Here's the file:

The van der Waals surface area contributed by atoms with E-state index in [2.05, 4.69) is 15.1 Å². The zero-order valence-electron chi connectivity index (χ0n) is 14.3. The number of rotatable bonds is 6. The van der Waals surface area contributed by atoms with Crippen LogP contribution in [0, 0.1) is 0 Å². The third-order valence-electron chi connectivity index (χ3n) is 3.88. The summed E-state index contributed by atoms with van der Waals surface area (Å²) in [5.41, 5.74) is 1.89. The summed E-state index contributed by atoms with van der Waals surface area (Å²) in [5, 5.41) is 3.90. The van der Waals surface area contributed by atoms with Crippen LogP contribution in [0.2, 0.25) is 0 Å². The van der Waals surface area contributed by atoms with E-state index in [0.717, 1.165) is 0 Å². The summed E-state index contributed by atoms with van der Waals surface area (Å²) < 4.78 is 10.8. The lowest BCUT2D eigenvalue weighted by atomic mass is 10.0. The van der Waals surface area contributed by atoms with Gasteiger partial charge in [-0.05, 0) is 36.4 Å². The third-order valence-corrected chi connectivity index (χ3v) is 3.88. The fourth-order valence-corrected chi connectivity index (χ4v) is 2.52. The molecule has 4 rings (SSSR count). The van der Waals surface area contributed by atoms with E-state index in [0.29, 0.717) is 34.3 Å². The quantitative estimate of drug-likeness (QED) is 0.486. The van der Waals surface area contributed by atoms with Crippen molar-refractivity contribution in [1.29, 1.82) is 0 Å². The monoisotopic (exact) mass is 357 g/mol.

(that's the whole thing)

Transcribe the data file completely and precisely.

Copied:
The van der Waals surface area contributed by atoms with E-state index in [2.05, 4.69) is 15.1 Å². The zero-order valence-electron chi connectivity index (χ0n) is 14.3. The number of rotatable bonds is 6. The van der Waals surface area contributed by atoms with Crippen LogP contribution in [0, 0.1) is 0 Å². The third-order valence-electron chi connectivity index (χ3n) is 3.88. The summed E-state index contributed by atoms with van der Waals surface area (Å²) in [5.41, 5.74) is 1.89. The summed E-state index contributed by atoms with van der Waals surface area (Å²) in [5, 5.41) is 3.90. The van der Waals surface area contributed by atoms with Crippen LogP contribution in [0.2, 0.25) is 0 Å². The van der Waals surface area contributed by atoms with E-state index in [0.717, 1.165) is 0 Å². The summed E-state index contributed by atoms with van der Waals surface area (Å²) < 4.78 is 10.8. The lowest BCUT2D eigenvalue weighted by atomic mass is 10.0. The van der Waals surface area contributed by atoms with Gasteiger partial charge in [-0.05, 0) is 36.4 Å². The third-order valence-corrected chi connectivity index (χ3v) is 3.88. The fourth-order valence-corrected chi connectivity index (χ4v) is 2.52. The molecule has 4 rings (SSSR count). The van der Waals surface area contributed by atoms with E-state index in [0.29, 0.717) is 34.3 Å². The quantitative estimate of drug-likeness (QED) is 0.486. The van der Waals surface area contributed by atoms with Crippen molar-refractivity contribution in [1.29, 1.82) is 0 Å². The monoisotopic (exact) mass is 357 g/mol.